Rising Hunger and Conflict The United Nations has called for urgent action in the face of the acute effects of climate change, in contrast to decades of progress. But these are connected problems, compounding each other at deadly prices for man and nature.

While acknowledging that conflict and climate are linked to food insecurity, the recent UN Food Management Conference missed the opportunity to discuss in depth how these connections work or how to resolve them.

Another opportunity for real progress is coming with the upcoming United Nations Climate Conference in Glasgow, COP26. It is to be hoped that the adaptation of climate change and the discussion of harm and loss will clearly see how hunger, conflict and climate change can be doubled.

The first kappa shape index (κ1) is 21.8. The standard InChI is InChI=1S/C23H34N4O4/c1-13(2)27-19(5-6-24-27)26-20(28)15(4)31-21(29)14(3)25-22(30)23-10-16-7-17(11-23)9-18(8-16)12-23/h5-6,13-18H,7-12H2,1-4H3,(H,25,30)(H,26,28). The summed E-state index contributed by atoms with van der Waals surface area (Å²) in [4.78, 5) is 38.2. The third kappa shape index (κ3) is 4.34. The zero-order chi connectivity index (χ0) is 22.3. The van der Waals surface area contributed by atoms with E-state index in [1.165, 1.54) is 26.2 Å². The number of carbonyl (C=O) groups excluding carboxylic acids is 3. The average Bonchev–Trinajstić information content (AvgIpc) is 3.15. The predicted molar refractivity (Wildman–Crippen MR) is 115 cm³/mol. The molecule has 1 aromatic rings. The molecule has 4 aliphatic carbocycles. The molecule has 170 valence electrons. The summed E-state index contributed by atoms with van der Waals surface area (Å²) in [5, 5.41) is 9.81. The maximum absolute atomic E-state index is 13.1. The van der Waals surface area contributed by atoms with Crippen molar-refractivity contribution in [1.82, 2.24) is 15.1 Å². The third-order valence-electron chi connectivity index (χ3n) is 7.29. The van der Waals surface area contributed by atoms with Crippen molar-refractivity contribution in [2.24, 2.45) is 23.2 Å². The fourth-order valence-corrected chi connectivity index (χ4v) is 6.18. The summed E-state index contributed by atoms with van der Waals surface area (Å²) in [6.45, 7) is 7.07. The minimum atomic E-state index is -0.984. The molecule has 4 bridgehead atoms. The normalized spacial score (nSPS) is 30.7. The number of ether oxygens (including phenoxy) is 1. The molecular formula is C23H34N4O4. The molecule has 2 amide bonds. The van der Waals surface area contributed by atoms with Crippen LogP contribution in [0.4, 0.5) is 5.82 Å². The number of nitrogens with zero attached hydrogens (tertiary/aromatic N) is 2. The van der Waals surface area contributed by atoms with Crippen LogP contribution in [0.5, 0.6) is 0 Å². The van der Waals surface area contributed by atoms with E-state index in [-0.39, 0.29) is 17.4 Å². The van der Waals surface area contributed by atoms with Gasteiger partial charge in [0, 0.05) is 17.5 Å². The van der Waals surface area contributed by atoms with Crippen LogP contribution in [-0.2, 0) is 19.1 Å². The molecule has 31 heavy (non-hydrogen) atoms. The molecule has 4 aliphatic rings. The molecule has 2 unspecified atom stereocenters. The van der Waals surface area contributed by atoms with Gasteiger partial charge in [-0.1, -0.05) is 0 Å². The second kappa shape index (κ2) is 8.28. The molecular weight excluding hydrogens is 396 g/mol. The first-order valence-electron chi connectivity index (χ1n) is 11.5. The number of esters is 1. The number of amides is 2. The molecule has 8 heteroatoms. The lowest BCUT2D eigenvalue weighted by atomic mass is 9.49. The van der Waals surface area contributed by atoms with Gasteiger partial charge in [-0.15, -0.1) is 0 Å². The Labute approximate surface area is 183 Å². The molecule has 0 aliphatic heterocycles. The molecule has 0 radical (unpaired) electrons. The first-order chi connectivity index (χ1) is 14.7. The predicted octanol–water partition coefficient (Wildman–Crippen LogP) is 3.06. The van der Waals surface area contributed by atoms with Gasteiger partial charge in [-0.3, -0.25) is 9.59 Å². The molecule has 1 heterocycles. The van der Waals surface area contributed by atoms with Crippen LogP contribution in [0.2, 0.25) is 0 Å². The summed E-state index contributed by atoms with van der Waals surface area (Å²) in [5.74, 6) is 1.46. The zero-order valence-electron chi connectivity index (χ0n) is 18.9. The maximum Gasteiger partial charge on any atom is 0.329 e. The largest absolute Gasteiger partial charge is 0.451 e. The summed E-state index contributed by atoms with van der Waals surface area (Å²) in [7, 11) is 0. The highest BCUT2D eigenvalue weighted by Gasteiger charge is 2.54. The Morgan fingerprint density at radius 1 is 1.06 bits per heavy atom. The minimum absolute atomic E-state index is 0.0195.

Dr. Fara Farah Hegazi He is a researcher in the Climate Change and Risk Program at the Stockholm International Peace Research Institute (SIPRI), where he specializes in environmental peacekeeping. He is part of the SIPRI initiative research team for Peace Environment (https://www.sipri.org/research/peace-and-development/environment-peace).

Dr. Carol Caroline Delgado SIPRI is a senior researcher and director of the Food, Peace and Security Program. His areas of expertise include conflict, human security and peacekeeping. He is one of the focal points of the Global Registry of Violent Deaths (GReVD).


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© Inter Press Service (2021) – All rights reservedOriginal Source: Inter Press Service